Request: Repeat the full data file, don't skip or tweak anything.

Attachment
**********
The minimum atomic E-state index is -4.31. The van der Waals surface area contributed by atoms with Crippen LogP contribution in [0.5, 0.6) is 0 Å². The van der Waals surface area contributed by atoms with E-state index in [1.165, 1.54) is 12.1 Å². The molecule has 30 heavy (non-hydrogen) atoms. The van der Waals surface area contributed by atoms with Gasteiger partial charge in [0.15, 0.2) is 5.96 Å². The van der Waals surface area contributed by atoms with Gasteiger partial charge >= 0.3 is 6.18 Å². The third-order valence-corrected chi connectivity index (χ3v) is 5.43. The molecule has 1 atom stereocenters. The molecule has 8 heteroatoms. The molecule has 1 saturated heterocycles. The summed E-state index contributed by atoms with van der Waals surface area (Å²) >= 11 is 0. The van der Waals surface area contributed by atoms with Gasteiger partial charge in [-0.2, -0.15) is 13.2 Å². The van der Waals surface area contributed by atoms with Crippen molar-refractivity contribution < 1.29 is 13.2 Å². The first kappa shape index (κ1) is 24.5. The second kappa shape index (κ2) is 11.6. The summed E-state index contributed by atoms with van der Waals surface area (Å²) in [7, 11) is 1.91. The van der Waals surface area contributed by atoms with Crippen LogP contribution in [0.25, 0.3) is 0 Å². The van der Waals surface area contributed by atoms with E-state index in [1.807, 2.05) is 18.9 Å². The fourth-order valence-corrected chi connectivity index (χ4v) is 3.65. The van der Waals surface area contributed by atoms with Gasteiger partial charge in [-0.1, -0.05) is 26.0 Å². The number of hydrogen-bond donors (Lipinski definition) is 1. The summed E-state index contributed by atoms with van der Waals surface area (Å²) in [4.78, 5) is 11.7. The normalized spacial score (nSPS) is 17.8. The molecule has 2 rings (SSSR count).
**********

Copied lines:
The minimum atomic E-state index is -4.31. The van der Waals surface area contributed by atoms with Crippen LogP contribution in [0.5, 0.6) is 0 Å². The van der Waals surface area contributed by atoms with E-state index in [1.165, 1.54) is 12.1 Å². The molecule has 30 heavy (non-hydrogen) atoms. The van der Waals surface area contributed by atoms with Gasteiger partial charge in [0.15, 0.2) is 5.96 Å². The van der Waals surface area contributed by atoms with Gasteiger partial charge >= 0.3 is 6.18 Å². The third-order valence-corrected chi connectivity index (χ3v) is 5.43. The molecule has 1 atom stereocenters. The molecule has 8 heteroatoms. The molecule has 1 saturated heterocycles. The summed E-state index contributed by atoms with van der Waals surface area (Å²) >= 11 is 0. The van der Waals surface area contributed by atoms with Gasteiger partial charge in [-0.2, -0.15) is 13.2 Å². The van der Waals surface area contributed by atoms with Crippen molar-refractivity contribution < 1.29 is 13.2 Å². The first kappa shape index (κ1) is 24.5. The second kappa shape index (κ2) is 11.6. The summed E-state index contributed by atoms with van der Waals surface area (Å²) in [7, 11) is 1.91. The van der Waals surface area contributed by atoms with Crippen LogP contribution in [0.25, 0.3) is 0 Å². The van der Waals surface area contributed by atoms with E-state index in [1.807, 2.05) is 18.9 Å². The fourth-order valence-corrected chi connectivity index (χ4v) is 3.65. The van der Waals surface area contributed by atoms with Gasteiger partial charge in [-0.1, -0.05) is 26.0 Å². The number of hydrogen-bond donors (Lipinski definition) is 1. The summed E-state index contributed by atoms with van der Waals surface area (Å²) in [4.78, 5) is 11.7. The normalized spacial score (nSPS) is 17.8. The molecule has 2 rings (SSSR count).